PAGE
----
The murals improve the building by giving it a genuine feeling of three-dimensional modulation. The windows on the formerly unimpressive south wall, for example, now look as if they project outward -- as if they were bay windows thrown into sharp relief by a late-morning summer sun. Similarly, the front facade, where the narrow piers were painted to look as if they are decorated with shiny blue tiles, has been given an entirely new feeling of color and depth.
"I was surprised by the building at first," Haas said. "It's such a New York building, the way it sticks up there." He was also pleased by the opportunity to execute an idea he had experimented with "two or three times" without success -- to illusionistically "cut through" a narrow building by painting images of monumental, open spaces on opposite sides.
The south facade of the Lincoln Building today contains a "hole" through which we can glimpse, in the distance, a painted corner of the Lincoln Memorial. For the north facade, Haas will give us another image of the same space. Atop this perspective space, on the south, is a mosaic-like image of the young Lincoln, ax in hand. This will be complemented, on the north, by an equally familiar image of Lincoln as president, not long before his assassination.
Haas' first full-scale exterior mural was completed a decade ago, on the plain wall of a building near his studio in the SoHo district of Manhattan, painted to mimic the rich cast-iron fronts of its neighbors. Since then, his work has become increasingly sophisticated, as this Washington piece so clearly demonstrates: Haas takes what is given in a particular location. In color, style and spirit, right down (or up) to that somewhat cornball image of the young Lincoln, the murals take advantage of the stylistic traits, such as they are, of the building upon which they are painted as well as complement the qualities of nearby structures.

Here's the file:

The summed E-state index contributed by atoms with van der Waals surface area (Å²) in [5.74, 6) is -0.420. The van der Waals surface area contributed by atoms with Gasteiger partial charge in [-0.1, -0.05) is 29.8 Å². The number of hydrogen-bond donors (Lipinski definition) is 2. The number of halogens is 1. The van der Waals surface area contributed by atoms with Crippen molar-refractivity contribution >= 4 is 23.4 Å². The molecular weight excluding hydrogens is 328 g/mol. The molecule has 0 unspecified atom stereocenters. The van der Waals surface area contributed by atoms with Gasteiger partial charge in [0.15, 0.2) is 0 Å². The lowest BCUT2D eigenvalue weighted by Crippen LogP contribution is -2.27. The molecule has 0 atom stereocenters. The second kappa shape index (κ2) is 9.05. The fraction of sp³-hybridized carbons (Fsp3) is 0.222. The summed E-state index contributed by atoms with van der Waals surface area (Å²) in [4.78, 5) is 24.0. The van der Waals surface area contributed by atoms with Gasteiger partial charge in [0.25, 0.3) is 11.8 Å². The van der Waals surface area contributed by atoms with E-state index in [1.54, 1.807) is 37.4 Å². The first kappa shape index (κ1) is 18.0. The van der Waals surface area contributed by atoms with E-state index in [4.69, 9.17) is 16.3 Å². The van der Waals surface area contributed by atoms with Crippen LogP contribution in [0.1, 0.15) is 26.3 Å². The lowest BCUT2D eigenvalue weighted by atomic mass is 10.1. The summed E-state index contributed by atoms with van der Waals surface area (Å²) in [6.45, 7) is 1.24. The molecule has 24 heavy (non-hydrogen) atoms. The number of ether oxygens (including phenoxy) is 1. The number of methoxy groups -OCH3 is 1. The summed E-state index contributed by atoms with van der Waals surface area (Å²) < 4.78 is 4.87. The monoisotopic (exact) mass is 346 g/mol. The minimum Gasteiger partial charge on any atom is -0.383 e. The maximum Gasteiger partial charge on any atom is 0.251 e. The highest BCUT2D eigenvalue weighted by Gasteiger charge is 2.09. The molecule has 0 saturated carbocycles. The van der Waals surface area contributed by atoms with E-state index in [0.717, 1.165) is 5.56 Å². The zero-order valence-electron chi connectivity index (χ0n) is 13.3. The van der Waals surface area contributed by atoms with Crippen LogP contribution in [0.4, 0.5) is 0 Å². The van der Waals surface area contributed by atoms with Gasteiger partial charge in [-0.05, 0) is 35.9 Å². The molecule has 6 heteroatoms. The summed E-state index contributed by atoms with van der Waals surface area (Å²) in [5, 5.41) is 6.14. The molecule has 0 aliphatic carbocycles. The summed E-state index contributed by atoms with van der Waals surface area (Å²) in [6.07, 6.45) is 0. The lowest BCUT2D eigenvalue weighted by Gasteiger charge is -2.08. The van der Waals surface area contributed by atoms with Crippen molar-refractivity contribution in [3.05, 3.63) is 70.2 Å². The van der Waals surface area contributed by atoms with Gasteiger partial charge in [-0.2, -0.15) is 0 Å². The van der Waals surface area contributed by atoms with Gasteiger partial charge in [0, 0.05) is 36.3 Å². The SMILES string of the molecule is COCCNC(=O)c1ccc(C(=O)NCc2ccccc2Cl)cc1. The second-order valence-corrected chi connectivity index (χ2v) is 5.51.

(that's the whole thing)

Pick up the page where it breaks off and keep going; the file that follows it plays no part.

Bayley deserves credit, too. His shipshape renovations of the interior floors are just what was necessary to attract new tenants to the Lincoln Building, and the narrow, high-ceilinged new lobby he designed provides just the kind of minimal, Deco elegance the space requires. But most of all he rates kudos for his unusual perception that, in this particular case, someone other than he was better equipped to do a big part of his job.
Officers of the Wynmark Development Corp. are to be applauded for recognizing a good idea, even when it cost a bit more. (Architectural modifications he had planned for the exterior, Bayley said, would have cost about $35,000, while the murals will cost approximately $75,000.) As a result, they got a better product and Washington got an interesting new "building" on 10th Street.
Incidentally, the murals were painted with Keim Historisch paints, a long-lasting brand of paint (it unites chemically with any semiporous surface to which it is applied) developed more than a century ago in Germany to satisfy the vast decorative building schemes of Ludwig II of Bavaria. And though tall structures are sure to grow around the Lincoln Building in coming years, the adjacent properties are protected by height easements. Haas' handiwork should be with us for some time.